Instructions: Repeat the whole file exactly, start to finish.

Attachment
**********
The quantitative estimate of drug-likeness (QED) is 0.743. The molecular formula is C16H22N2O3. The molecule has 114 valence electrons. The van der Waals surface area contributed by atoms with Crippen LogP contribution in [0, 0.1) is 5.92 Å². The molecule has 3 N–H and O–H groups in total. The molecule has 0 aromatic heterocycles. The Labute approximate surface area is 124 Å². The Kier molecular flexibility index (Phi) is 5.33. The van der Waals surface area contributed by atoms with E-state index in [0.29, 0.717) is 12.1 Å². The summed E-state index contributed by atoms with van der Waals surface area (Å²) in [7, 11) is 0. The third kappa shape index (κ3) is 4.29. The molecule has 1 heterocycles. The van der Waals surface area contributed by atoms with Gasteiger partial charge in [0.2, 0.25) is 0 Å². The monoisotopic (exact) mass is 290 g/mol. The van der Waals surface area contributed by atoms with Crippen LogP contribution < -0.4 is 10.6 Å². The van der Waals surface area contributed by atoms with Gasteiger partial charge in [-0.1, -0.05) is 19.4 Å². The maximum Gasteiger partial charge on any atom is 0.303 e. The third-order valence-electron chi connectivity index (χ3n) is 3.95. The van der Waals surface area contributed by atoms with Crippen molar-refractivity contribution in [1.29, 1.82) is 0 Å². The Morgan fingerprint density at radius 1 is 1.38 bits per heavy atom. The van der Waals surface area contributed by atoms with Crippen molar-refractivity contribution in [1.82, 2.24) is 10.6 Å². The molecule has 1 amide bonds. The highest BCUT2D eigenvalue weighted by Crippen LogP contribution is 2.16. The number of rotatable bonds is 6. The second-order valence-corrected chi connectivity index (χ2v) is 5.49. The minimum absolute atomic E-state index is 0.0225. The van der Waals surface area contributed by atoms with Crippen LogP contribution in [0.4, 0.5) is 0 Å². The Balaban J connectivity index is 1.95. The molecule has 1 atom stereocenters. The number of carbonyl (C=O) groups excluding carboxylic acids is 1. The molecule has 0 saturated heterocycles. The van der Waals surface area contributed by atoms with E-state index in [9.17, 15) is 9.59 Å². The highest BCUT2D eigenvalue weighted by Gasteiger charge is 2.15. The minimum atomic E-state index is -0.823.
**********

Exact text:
The quantitative estimate of drug-likeness (QED) is 0.743. The molecular formula is C16H22N2O3. The molecule has 114 valence electrons. The van der Waals surface area contributed by atoms with Crippen LogP contribution in [0, 0.1) is 5.92 Å². The molecule has 3 N–H and O–H groups in total. The molecule has 0 aromatic heterocycles. The Labute approximate surface area is 124 Å². The Kier molecular flexibility index (Phi) is 5.33. The van der Waals surface area contributed by atoms with E-state index in [0.29, 0.717) is 12.1 Å². The summed E-state index contributed by atoms with van der Waals surface area (Å²) in [7, 11) is 0. The third kappa shape index (κ3) is 4.29. The molecule has 1 heterocycles. The van der Waals surface area contributed by atoms with Gasteiger partial charge in [0.2, 0.25) is 0 Å². The monoisotopic (exact) mass is 290 g/mol. The van der Waals surface area contributed by atoms with Crippen LogP contribution < -0.4 is 10.6 Å². The van der Waals surface area contributed by atoms with Gasteiger partial charge in [-0.1, -0.05) is 19.4 Å². The maximum Gasteiger partial charge on any atom is 0.303 e. The third-order valence-electron chi connectivity index (χ3n) is 3.95. The van der Waals surface area contributed by atoms with Crippen molar-refractivity contribution in [1.29, 1.82) is 0 Å². The Morgan fingerprint density at radius 1 is 1.38 bits per heavy atom. The van der Waals surface area contributed by atoms with Crippen molar-refractivity contribution in [1.82, 2.24) is 10.6 Å². The molecule has 1 amide bonds. The highest BCUT2D eigenvalue weighted by Crippen LogP contribution is 2.16. The number of rotatable bonds is 6. The second-order valence-corrected chi connectivity index (χ2v) is 5.49. The minimum absolute atomic E-state index is 0.0225. The van der Waals surface area contributed by atoms with Crippen LogP contribution in [0.4, 0.5) is 0 Å². The Balaban J connectivity index is 1.95. The molecule has 1 atom stereocenters. The number of carbonyl (C=O) groups excluding carboxylic acids is 1. The molecule has 0 saturated heterocycles. The van der Waals surface area contributed by atoms with E-state index in [9.17, 15) is 9.59 Å². The highest BCUT2D eigenvalue weighted by Gasteiger charge is 2.15. The minimum atomic E-state index is -0.823.